George Foreman flashes a victory sign after his win over Joe Frazier in two rounds of their heavyweight title fight at Kingston, Jamaica’s National Stadium on Jan. 22, 1973.

Associated Press

Winning the title not only shook up Foreman’s life, but it also staggered the world of boxing. Foreman’s victory meant the highly anticipated rematch between Ali and Frazier would be put on hold. Ali and Frazier II did happen the following year, but it didn’t have the same zeal as their first fight.

“Foreman’s victory was devastating because more people wanted to see Frazier against Ali,” Izenberg said. “When they did fight, neither wanted to be in the ring because neither one had a title. If I was there as a spectator, I would’ve walked out after four or five rounds.”

Foreman’s victory brought on a deluge of personal issues, from some deals made by his team that he didn’t approve, to litigation from a Houston promoter who claimed he had an agreement for a title fight. Foreman was also going through a divorce.

“I’m in an elevator at the courthouse and my soon to be ex-wife was in there with her three lawyers looking like she didn’t even know me,” Foreman said. “That was painful, and it added to my anger. Winning the title was like winning the lottery. One day you’re no one and the next day everyone wants to take advantage of you.”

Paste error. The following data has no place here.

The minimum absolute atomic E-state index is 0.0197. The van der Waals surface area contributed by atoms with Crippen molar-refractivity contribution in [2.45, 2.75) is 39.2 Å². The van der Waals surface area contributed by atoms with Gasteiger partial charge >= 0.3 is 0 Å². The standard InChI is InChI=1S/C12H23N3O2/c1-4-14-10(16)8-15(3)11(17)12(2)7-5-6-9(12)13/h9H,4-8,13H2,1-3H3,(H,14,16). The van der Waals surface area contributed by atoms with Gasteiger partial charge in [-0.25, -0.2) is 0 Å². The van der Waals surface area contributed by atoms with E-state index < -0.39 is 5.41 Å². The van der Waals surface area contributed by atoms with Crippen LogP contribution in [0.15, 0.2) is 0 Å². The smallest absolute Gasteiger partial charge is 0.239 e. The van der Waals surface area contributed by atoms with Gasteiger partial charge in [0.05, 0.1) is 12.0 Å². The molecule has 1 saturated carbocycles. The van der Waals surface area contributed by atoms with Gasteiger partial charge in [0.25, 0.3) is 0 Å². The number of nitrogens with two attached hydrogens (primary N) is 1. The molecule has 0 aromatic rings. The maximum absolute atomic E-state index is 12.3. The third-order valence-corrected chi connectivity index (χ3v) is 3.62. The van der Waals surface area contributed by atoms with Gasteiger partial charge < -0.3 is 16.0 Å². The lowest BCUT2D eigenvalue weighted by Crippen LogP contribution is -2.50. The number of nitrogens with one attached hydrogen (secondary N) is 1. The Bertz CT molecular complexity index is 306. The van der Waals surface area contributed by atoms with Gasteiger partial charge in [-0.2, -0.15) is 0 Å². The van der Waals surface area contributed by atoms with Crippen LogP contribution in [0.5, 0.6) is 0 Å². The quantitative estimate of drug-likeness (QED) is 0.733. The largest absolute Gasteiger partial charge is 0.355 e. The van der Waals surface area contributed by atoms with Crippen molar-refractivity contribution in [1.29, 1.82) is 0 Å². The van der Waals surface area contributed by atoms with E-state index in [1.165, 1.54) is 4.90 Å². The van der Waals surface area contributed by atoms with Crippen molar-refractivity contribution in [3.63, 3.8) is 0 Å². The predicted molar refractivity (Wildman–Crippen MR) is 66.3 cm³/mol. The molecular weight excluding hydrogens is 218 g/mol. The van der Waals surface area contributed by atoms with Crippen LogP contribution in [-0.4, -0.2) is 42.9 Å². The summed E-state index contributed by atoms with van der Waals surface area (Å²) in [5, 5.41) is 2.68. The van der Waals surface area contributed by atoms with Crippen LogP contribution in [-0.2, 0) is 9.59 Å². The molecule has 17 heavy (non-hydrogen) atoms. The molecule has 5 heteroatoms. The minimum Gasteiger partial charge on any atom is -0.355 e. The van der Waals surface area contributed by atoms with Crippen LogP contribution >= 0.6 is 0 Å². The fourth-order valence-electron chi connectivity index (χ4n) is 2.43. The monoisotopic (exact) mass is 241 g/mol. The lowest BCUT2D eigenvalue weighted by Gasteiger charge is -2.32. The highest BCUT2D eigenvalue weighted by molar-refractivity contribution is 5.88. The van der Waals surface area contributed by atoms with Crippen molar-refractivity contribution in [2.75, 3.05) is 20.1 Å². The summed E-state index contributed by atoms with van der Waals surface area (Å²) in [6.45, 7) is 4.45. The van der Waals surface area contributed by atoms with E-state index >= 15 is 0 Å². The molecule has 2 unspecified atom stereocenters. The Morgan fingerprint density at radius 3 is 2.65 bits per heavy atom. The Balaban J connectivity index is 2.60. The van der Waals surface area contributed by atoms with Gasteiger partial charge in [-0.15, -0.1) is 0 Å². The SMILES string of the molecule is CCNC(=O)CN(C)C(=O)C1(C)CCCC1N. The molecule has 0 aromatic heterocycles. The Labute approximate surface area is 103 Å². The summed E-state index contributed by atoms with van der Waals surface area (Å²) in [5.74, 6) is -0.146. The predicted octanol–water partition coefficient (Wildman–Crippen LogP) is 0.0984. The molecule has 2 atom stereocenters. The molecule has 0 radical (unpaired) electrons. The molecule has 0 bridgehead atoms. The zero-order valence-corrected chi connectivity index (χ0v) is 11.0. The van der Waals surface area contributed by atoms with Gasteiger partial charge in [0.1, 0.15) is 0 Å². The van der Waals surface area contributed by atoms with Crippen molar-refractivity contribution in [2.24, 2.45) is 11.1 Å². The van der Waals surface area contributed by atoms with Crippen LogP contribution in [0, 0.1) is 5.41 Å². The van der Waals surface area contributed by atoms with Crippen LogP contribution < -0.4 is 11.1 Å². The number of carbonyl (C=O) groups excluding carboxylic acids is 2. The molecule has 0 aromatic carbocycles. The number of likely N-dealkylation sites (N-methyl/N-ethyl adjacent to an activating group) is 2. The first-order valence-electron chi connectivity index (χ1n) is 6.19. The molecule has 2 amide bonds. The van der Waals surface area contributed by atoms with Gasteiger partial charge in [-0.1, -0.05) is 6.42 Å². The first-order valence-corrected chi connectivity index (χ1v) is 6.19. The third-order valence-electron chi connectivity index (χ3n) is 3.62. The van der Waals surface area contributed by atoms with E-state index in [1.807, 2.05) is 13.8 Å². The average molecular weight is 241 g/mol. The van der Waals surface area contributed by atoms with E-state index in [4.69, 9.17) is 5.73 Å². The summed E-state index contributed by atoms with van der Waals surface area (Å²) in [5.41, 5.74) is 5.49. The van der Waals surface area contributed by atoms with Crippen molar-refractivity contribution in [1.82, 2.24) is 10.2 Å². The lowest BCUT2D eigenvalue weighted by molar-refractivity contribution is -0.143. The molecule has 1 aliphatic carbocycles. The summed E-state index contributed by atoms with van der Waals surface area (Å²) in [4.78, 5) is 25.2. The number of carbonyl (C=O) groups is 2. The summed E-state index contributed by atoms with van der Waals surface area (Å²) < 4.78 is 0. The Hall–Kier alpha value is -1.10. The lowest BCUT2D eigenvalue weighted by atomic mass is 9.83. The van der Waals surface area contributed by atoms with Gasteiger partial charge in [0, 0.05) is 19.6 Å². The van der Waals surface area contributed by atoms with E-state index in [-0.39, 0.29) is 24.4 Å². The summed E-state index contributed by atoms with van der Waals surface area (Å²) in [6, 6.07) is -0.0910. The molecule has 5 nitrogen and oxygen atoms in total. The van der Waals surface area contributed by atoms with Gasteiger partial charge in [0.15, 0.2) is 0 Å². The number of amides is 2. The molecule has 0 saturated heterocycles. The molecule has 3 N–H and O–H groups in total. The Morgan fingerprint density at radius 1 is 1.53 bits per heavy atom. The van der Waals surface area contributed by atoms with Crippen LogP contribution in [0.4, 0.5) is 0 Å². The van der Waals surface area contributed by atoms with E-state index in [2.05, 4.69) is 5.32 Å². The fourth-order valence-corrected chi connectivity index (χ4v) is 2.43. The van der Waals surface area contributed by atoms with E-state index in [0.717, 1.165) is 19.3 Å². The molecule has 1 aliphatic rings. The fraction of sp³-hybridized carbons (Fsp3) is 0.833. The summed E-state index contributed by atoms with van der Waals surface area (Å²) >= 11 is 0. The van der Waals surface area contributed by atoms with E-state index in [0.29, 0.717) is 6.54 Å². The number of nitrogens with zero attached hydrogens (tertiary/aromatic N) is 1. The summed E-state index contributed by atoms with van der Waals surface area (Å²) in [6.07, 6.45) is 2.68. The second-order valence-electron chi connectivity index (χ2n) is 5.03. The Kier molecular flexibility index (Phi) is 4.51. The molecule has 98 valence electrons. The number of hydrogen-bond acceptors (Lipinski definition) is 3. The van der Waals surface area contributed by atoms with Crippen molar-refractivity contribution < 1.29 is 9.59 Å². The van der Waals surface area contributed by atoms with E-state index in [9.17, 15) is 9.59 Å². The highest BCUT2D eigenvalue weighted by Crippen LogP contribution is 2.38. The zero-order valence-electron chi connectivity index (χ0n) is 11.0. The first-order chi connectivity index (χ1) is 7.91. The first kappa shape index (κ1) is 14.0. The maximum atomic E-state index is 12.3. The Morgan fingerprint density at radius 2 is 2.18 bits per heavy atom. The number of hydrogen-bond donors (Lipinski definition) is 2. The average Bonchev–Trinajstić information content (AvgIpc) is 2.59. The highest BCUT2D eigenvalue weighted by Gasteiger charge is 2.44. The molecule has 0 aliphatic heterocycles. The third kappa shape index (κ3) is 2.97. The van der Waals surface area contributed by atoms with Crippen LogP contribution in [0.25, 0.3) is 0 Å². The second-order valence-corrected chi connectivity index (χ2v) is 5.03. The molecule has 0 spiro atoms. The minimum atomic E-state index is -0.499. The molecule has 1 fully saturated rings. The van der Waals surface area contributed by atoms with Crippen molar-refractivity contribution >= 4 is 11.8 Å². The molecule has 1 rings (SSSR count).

Foreman would only defend his title twice before losing to Ali in the historic “Rumble in the Jungle” championship fight in Zaire, Africa. Foreman took nearly two years off before returning to the ring. His return included six fights (including another KO of Frazier) until he retired in 1977 and became a born-again Christian after a loss to Jimmy Young. 

Foreman would open a youth center, return to boxing 10 years later at age 38 to raise money for the George Foreman Youth and Community Center, regain the heavyweight title at 45, retire for the final time at 48 and sign a multimillion-dollar deal to become the pitchman for a kitchen appliance in his name. 

Foreman now spends time serving as minister of north Houston’s Church of the Lord Jesus Christand on his ranch in Marshall, Texas.

His life has certainly made many changes since his victory 50 years ago. And it remains a time he’ll never forget.

“Winning the heavyweight title was a great moment,” Foreman said. “If something ever happens bad to me, like wrecking my car, I could always fall back and reminisce on that title. And if you’d ask why I’m smiling, it’s because of that.”

Branson Wright is a filmmaker and freelance multimedia sports reporter.